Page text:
Felix's final step to greatness

Felix's final step to greatness

American pips nemesis Campbell-Brown for 200M gold; Merritt wins in style

Felix's final step to greatness

The brilliant smile of Allyson Felix lit up an Olympic 200M final for the first time on Wednesday night.

A Caribbean whirlwind called Veronica Campbell-Brown had blown her off her quest for gold in two Olympic Games and despite being a three-time world champion, Felix had lacked the final sta­mp of greatness.

Wednesday then was payback ti­me. Memories of those close defeats were swept away in a trice as Felix dethroned Campbell-Brown, anointing herself as the new queen of the 200 metres in 21.88 seconds.

“It has been a long time coming. I am so overjoyed,” said Felix. “I am so thankful to God for an amazing opportunity. I am so excited,” said a beaming Felix.

Given the background of the race, the American had looked tense at the start. She had worthy competitors to vie with – apart from Campbell-Brown, the field included Jamaican 100M champion Shelly-Ann Fraser-Pryce, silver-winner Carmelita Jeter and 400M champion Sanya Richards-Ross.

Felix wasn’t the quickest of the blocks but she soon gained control of the race and was ahead of the diminutive Fraser-Pryce coming into the straight.

Her long, graceful strides then opened up further gap and from then on, it was a cruise for the 26-year-old. Fraser-Pryce added another medal to her collection – a silver this time – while Jeter came in unnoticed in lane nine to take the bronze ahead of the defending champion Campbell-Brown.

“We have been racing each other for years. I am happy for her, I knew how bad she wanted it,” said a gracious Campbell-Brown while her fellow Jamaican Fraser-Pryce couldn’t stop smiling.

“If they ever put together such a 200M field again, I’d never run. To win silver, I am so grateful. They are all such fast ladies – it’s a blessing,” said Fraser-Pryce.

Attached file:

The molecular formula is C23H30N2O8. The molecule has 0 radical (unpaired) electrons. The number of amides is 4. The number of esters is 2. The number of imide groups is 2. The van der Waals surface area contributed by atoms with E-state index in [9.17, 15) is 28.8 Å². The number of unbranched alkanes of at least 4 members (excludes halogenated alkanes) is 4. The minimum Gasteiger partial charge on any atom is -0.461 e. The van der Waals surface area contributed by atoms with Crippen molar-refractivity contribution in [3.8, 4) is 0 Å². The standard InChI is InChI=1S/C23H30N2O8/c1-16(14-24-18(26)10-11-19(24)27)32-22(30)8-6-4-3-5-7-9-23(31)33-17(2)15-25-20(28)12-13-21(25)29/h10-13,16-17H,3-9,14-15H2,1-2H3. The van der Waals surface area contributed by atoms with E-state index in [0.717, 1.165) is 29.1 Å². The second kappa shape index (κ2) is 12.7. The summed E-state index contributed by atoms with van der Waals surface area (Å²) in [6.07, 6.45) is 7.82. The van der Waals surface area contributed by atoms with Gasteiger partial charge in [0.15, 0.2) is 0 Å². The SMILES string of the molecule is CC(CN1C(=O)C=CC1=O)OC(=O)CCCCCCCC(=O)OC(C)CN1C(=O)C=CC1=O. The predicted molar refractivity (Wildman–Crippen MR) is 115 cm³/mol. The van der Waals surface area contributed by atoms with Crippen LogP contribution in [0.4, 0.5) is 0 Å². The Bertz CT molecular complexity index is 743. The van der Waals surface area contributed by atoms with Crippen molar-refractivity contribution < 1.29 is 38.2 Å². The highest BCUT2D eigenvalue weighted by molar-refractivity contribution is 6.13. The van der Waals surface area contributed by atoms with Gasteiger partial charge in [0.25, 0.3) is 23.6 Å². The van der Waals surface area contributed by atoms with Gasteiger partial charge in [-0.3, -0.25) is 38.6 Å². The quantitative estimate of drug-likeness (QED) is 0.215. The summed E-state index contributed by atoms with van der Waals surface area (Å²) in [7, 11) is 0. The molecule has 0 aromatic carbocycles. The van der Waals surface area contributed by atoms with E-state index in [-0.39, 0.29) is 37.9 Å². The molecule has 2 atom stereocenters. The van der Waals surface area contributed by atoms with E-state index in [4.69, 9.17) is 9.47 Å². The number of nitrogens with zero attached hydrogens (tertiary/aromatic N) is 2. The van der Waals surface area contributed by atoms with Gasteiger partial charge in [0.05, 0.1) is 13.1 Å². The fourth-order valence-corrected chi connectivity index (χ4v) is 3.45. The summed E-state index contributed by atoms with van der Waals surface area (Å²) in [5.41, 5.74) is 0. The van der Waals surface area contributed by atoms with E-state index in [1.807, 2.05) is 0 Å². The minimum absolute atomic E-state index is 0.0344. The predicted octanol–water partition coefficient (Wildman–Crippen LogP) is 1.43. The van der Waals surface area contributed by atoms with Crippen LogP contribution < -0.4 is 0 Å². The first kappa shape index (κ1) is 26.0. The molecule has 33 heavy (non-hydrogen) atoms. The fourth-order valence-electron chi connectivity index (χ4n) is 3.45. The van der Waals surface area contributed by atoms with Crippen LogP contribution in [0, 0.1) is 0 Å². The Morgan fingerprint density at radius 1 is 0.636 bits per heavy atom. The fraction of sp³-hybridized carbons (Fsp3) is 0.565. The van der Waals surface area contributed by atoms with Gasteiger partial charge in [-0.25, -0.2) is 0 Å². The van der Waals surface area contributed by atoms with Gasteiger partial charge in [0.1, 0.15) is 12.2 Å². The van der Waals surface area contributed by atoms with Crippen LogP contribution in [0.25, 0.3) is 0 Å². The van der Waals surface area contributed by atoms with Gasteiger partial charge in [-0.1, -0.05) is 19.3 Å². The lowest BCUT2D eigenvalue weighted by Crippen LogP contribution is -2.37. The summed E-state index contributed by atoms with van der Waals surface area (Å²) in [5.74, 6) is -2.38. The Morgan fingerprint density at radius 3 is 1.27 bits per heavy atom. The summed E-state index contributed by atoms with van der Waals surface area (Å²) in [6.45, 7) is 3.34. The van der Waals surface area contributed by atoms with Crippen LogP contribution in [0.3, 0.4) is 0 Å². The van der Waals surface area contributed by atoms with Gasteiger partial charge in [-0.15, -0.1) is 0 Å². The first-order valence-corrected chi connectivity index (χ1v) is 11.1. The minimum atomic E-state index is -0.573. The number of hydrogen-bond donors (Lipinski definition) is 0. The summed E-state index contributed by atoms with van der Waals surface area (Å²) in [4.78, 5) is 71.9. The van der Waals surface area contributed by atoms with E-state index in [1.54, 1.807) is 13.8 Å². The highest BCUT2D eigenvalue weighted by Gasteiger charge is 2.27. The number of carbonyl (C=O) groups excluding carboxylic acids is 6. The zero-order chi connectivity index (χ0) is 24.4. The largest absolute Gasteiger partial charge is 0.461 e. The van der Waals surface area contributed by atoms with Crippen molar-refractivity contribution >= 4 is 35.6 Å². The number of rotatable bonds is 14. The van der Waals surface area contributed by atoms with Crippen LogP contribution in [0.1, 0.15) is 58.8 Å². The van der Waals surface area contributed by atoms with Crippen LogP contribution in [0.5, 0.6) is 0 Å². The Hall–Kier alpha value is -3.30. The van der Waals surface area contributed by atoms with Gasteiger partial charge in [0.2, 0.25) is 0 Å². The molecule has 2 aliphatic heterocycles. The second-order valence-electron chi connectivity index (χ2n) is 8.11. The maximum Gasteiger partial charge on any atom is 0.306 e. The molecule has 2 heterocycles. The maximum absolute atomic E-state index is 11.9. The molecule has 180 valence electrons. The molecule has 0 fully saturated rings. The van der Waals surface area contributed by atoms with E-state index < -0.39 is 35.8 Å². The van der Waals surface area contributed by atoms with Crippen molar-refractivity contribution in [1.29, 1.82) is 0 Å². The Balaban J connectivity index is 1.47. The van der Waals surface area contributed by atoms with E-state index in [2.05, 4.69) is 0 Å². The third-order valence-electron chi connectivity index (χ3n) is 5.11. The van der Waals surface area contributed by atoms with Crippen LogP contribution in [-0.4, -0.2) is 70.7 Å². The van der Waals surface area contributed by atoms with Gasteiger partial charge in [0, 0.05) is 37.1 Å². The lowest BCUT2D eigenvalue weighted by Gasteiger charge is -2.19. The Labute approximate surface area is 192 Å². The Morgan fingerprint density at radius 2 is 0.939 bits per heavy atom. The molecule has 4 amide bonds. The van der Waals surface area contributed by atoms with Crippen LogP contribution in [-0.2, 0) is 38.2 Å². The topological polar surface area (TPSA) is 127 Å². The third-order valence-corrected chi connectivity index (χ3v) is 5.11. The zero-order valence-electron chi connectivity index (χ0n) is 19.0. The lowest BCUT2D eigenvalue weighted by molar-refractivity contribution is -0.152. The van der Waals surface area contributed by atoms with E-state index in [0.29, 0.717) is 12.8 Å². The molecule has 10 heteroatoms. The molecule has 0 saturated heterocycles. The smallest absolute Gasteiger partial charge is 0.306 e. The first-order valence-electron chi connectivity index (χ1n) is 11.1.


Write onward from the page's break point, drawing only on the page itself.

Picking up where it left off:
“A lot of hard work and dedication have gone into this,” she added. Felix couldn’t have agreed more.

Merritt triumphs

United States were dominant in other events of the night as well. Aries Merritt capped his superb season with gold in the 110M hurdles while Brittney Reese’s decimated all opposition in the women’s long jump. Russia’s Natalya Antyukh, however, prevented an American clean sweep by winning the 400M hurdles in 52.70, the seventh fastest of all-time.

After China’s Liu Xiang crashed out due to injury in the first round, Merritt was the out and out favourite, though the final also featured American world champion Jason Richardson and world record holder Dayron Robles of Cuba, the defending champion.

As it turned out, Merritt outclassed the field in a near-flawless performance, and missed Liu’s Olympic record by only one-hundredths of a second, timing 12.92. Robles had a good start but his journey was cut short by a hamstring injury at the half-way point.

“Words can’t explain how excited I am right now,” said Merritt. “People were talking about a world record but 12.92 into a headwind (-0.3m/s), is still pretty impressive,” said Merritt, the first US champion in this event since Allen Johnson in 1996.

At the long jump pit, Reese wanted to make a statement early, and she did exactly that with a massive leap of 7.12 metres in the second round after fouling her first. That killed the competition. Russian Elena Sokolova came closest to Reese, her best of 7.07 earning her the silver.

Reese dedicated her medal to the people of her home state Mississippi.  “We went through Hurricane Katrina, so I have got his medal for them. This is to honour them,” said the world champion.

Results: Men: 110M hurdles: Aries Merritt (USA) 12.92 seconds, 1; Jason Richardson (USA) 13.04, 2; Hansie Parchment (Jamaica) 13.12, 3.
Women: 200M: Allyson Felix (USA) 21.88 seconds, 1; Shelly-Ann Fraser-Pryce (Jamaica) 22.09, 2; Carmelita Jeter (USA) 22.14, 3.
400M hurdles: Natayla Antyukh (Russia) 52.70 seconds, 1; Lashinda Demus (USA) 52.77, 2; Zuzana Hejnova (Czech Republic) 53.38, 3.
Long jump: Brittney Reese (USA) 7.12 metres, 1; Elena Sokolova (Russia) 7.07, 2; Janay Deloach (USA) 6.89, 3.